Studies show spiritual care in hospitals related to lower rate of patient deaths

GREEN BAY, Wis. (WBAY) - A study published by Baylor University emphasized the effects spiritual care has on medical patients. The study found spiritually-committed patients experienced better recovery from sickness and surgeries.

Aurora BayCare chaplains get ready to visit a patient

Debbie DeGroot has been a registered nurse for 31 years. She knows when a patient needs more than just medicine.

"A lot of this is gut instinct that they're going to need some help beyond what medicine does for them, and then I will talk to the primary care nurse and we talk together and work out whether or not a chaplain needs to come and see them," said DeGroot, a Transition Care Nurse for Aurora BayCare in Green Bay.

Aurora BayCare Medical Center is the first non-denominational hospital in the state to receive the "Excellence in Spiritual Care Award" by the Healthcare Chaplaincy Network.

DeGroot says spiritual and emotional care is crucial for healing.

"If you're overly stressed about your medical condition, you're not in any state of mind to be able to keep yourself healthy or get yourself healthy," DeGroot says.

The hospital’s lead chaplain, Renee Lubinski, says medical staff also need spiritual care.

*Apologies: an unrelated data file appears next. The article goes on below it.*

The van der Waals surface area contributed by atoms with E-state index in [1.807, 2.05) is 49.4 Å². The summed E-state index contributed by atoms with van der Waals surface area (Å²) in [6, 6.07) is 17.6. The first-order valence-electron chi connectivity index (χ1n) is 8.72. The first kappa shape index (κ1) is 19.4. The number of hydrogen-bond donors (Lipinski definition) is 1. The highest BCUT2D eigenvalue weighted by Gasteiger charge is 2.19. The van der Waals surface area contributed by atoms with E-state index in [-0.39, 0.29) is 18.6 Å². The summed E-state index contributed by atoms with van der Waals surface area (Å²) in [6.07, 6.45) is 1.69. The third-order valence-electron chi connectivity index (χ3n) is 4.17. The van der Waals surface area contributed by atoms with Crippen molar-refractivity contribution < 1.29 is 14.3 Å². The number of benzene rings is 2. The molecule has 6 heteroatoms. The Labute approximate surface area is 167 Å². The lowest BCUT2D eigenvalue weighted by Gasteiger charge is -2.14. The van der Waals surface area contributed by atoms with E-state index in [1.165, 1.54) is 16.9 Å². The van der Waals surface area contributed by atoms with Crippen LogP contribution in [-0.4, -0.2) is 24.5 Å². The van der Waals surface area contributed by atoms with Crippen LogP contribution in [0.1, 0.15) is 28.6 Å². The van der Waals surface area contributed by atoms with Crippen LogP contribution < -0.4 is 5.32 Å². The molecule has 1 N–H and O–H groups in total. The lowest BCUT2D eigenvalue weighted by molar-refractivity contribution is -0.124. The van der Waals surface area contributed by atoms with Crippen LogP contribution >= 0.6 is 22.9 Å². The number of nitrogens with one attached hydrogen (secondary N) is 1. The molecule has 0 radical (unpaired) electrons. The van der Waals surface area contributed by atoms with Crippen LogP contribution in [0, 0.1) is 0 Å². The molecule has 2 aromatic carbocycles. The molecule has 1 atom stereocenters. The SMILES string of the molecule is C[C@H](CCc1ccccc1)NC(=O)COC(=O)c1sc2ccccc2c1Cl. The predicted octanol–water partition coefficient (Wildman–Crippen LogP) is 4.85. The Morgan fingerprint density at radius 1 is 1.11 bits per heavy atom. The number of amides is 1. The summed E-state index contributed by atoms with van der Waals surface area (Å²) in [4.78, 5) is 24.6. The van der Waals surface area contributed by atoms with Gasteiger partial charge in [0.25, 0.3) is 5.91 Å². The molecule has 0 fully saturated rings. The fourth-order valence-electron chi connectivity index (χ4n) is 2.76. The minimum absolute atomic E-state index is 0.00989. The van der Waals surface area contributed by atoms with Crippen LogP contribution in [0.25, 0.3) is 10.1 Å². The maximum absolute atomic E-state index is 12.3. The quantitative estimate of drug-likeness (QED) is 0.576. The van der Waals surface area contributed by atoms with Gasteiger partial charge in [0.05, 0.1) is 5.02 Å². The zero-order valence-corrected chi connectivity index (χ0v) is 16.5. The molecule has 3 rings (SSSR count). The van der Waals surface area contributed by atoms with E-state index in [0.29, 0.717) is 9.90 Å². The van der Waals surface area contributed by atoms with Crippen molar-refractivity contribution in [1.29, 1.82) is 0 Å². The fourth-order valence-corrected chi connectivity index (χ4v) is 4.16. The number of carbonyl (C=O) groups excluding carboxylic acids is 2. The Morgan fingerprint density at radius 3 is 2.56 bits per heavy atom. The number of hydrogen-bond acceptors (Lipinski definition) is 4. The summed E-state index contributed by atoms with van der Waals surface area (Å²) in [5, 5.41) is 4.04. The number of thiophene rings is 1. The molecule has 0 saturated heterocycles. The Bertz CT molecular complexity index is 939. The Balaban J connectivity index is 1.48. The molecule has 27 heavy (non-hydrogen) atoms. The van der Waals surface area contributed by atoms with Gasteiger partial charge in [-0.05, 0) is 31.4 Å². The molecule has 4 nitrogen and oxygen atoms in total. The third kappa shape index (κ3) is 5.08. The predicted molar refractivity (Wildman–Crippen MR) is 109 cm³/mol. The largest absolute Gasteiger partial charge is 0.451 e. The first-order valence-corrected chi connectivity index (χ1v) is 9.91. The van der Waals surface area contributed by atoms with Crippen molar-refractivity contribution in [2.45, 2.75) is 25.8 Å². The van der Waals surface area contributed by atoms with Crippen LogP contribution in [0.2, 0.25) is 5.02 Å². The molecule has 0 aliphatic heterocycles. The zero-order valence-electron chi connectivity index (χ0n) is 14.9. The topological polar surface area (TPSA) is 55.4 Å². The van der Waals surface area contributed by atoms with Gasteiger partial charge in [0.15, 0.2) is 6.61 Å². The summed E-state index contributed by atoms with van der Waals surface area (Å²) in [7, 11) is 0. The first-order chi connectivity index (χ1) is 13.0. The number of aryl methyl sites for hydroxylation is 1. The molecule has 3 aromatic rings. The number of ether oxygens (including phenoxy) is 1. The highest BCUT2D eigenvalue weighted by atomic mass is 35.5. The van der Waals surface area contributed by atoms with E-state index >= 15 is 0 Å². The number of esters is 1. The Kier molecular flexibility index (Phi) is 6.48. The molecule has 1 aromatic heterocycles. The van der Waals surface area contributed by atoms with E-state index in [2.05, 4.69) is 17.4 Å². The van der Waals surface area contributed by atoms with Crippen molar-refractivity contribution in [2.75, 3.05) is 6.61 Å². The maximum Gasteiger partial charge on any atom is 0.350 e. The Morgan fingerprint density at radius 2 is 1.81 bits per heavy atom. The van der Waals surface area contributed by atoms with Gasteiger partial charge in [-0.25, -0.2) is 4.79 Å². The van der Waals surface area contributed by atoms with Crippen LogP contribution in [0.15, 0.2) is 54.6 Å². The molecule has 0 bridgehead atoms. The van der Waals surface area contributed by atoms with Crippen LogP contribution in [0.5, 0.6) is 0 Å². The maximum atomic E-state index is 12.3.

"Medical staff, for example, they work in a highly acute setting and it's stressful, so we add services for them and education for them on things like resilience or compassion fatigue," said Lubinski.

Studies show spiritual care in hospitals is related to a significantly lower rate of patient deaths. In a survey of hospitalized pain patients, the American Pain Society found personal prayer was the most common non-drug method of pain control.

The survey said prayer was used with 76 percent of the patients, more often than intravenous pain medicine, which is used with 66 percent of patients.

"There's actually studies done behind that that spiritual care and emotional support relieves suffering and it relieves pain, anxiety, the fear that the patient may have, and the uncertainties that they may have, by just giving that fear a voice," Lubinski adds.



 
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